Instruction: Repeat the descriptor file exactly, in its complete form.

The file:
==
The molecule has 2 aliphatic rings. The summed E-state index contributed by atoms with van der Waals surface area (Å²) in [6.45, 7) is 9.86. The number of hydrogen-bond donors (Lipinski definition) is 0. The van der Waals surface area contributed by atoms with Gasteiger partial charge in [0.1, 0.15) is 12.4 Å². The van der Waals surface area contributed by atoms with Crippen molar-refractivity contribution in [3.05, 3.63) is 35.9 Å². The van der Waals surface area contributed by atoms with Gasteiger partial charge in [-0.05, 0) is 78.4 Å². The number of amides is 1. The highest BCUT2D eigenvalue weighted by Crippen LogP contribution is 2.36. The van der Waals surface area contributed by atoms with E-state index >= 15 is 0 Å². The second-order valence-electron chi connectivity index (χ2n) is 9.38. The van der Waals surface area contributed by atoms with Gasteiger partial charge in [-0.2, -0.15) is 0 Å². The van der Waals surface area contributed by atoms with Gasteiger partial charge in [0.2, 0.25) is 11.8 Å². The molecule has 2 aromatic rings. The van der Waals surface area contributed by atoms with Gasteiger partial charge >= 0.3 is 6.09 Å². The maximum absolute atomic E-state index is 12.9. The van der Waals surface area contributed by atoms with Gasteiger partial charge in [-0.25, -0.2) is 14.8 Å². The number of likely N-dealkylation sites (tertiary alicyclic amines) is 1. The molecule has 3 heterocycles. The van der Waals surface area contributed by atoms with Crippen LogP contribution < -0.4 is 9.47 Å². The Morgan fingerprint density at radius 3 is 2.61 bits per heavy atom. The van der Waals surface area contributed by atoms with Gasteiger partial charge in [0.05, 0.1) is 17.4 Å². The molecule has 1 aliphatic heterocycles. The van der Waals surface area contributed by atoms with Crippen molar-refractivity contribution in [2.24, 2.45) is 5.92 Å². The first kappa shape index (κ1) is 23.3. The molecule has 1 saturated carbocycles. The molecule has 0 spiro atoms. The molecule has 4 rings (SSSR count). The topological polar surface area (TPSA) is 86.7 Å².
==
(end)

The molecule has 2 aliphatic rings. The summed E-state index contributed by atoms with van der Waals surface area (Å²) in [6.45, 7) is 9.86. The number of hydrogen-bond donors (Lipinski definition) is 0. The van der Waals surface area contributed by atoms with Gasteiger partial charge in [0.1, 0.15) is 12.4 Å². The van der Waals surface area contributed by atoms with Crippen molar-refractivity contribution in [3.05, 3.63) is 35.9 Å². The van der Waals surface area contributed by atoms with Gasteiger partial charge in [-0.05, 0) is 78.4 Å². The number of amides is 1. The highest BCUT2D eigenvalue weighted by Crippen LogP contribution is 2.36. The van der Waals surface area contributed by atoms with E-state index >= 15 is 0 Å². The second-order valence-electron chi connectivity index (χ2n) is 9.38. The van der Waals surface area contributed by atoms with Gasteiger partial charge in [-0.2, -0.15) is 0 Å². The van der Waals surface area contributed by atoms with Gasteiger partial charge in [0.2, 0.25) is 11.8 Å². The molecule has 2 aromatic rings. The van der Waals surface area contributed by atoms with Gasteiger partial charge >= 0.3 is 6.09 Å². The maximum absolute atomic E-state index is 12.9. The van der Waals surface area contributed by atoms with Gasteiger partial charge in [-0.25, -0.2) is 14.8 Å². The number of likely N-dealkylation sites (tertiary alicyclic amines) is 1. The molecule has 3 heterocycles. The van der Waals surface area contributed by atoms with Crippen LogP contribution < -0.4 is 9.47 Å². The Morgan fingerprint density at radius 3 is 2.61 bits per heavy atom. The van der Waals surface area contributed by atoms with Gasteiger partial charge in [0.05, 0.1) is 17.4 Å². The molecule has 1 aliphatic heterocycles. The van der Waals surface area contributed by atoms with Crippen molar-refractivity contribution in [2.24, 2.45) is 5.92 Å². The first kappa shape index (κ1) is 23.3. The molecule has 1 saturated carbocycles. The molecule has 0 spiro atoms. The molecule has 4 rings (SSSR count). The topological polar surface area (TPSA) is 86.7 Å².